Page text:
What I've written below is a very potted history of the Hungarian Vizsla...if you'd like a more detailed account please click on the Hungarian Vizsla Society - History link. And if you'd like even more information why not get a copy of, what I consider to be the Vizsla bible...Gay Gottlieb's book: "The Hungarian Vizsla" - ISBN number 185279104-7.
A Story History
The Vizsla was already known in early Hungarian history. The ancestors of the present Vizsla were the trusted & favorite hunting dogs of the Magyar tribes who lived in the Carpathian Basin in the 10th century. Primitive stone etchings over a thousand years old show the Magyar hunter with his falcon & his Vizsla.
The first written reference to the Vizsla dog breed has been recorded in the Illustrated Vienna Chronicle prepared on order of King Lajos the Great (Louis the Great) by the Carmelite Friars in 1357.
Companion dogs of the early warlords & barons, Vizsla blood was preserved pure for centuries by the land-owning aristocracy who guarded them jealously & continued to develop the hunting ability of these "yellow-pointers". Records of letters and writings show the high esteem in which the Vizsla was held.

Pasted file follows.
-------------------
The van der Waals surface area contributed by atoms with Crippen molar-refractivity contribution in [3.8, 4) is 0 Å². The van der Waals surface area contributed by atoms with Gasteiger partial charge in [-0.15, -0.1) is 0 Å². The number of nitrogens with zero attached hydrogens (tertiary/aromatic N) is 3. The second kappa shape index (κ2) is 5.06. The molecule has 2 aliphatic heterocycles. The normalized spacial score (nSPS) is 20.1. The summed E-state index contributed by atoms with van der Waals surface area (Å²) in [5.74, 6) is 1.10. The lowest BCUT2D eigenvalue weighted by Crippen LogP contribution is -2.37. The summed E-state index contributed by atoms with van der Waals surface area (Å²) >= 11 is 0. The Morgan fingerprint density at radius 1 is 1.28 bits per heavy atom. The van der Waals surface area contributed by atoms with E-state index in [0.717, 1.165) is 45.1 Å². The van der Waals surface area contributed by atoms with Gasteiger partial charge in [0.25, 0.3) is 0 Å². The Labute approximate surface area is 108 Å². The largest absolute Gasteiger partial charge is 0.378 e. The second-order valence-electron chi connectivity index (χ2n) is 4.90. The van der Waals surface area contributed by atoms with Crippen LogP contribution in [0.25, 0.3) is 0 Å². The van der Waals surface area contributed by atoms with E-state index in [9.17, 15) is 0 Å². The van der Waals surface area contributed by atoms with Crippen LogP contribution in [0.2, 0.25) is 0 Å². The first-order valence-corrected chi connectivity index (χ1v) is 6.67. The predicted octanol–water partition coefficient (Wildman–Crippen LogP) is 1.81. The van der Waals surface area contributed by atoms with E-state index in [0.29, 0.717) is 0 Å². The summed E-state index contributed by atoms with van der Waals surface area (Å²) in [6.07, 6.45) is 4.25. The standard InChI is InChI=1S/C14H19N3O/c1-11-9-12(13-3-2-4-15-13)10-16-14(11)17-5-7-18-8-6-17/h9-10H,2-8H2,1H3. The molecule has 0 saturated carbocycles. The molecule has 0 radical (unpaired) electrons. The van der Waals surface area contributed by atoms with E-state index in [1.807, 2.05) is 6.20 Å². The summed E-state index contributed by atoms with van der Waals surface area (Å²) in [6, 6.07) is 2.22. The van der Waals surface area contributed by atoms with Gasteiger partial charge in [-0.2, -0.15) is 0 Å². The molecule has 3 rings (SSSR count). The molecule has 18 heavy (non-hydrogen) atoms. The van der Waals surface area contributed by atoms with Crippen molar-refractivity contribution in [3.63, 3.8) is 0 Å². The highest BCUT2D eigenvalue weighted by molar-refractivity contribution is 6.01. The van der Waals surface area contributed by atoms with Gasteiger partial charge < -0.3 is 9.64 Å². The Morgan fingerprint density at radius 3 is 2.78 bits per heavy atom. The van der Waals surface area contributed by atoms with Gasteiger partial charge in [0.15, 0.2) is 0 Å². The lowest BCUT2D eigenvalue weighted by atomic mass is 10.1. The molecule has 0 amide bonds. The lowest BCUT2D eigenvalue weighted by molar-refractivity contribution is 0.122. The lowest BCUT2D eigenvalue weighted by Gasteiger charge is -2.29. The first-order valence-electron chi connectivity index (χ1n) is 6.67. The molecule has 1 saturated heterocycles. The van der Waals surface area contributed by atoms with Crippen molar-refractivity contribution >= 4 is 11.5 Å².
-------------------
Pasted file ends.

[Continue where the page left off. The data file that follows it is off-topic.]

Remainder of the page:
The Vizsla survived the Turkish occupation (1526–1696), the Hungarian Revolution (1848–49), World War I, World War II & the Russian Occupation. However, Vizslas faced & survived several near-extinctions in their history, including being overrun by English Pointers & German Shorthair Pointers in the 1800s & again to near-extinction after World War II. A careful search of Hungary & a poll of Hungarian sportsmen revealed only about a dozen Vizslas of the true type still alive in the country. From that minimum stock, the breed rose to prominence once again. The various "strains" of the Vizsla have become somewhat distinctive as individuals bred stock that suited their hunting style. The Austria-Hungary Empire extended its influence over a large area for many years, but following its collapse in 1918, owners of Vizslas found themselves living in Czechoslovakia, Romania, Yugoslavia, Italy, & Poland, as well as Austria & Hungary.
The Vizsla was used in development of other breeds, most notably the Weimaraner, Wire-haired Vizsla and German Shorthair Pointer breeds. There is much conjecture about those same breeds, along with other pointer breeds, being used to reestablish the Vizsla breed at the end of 19th century. In either case the striking resemblance among the three breeds is indisputable.
A Good Citizen
6 years ago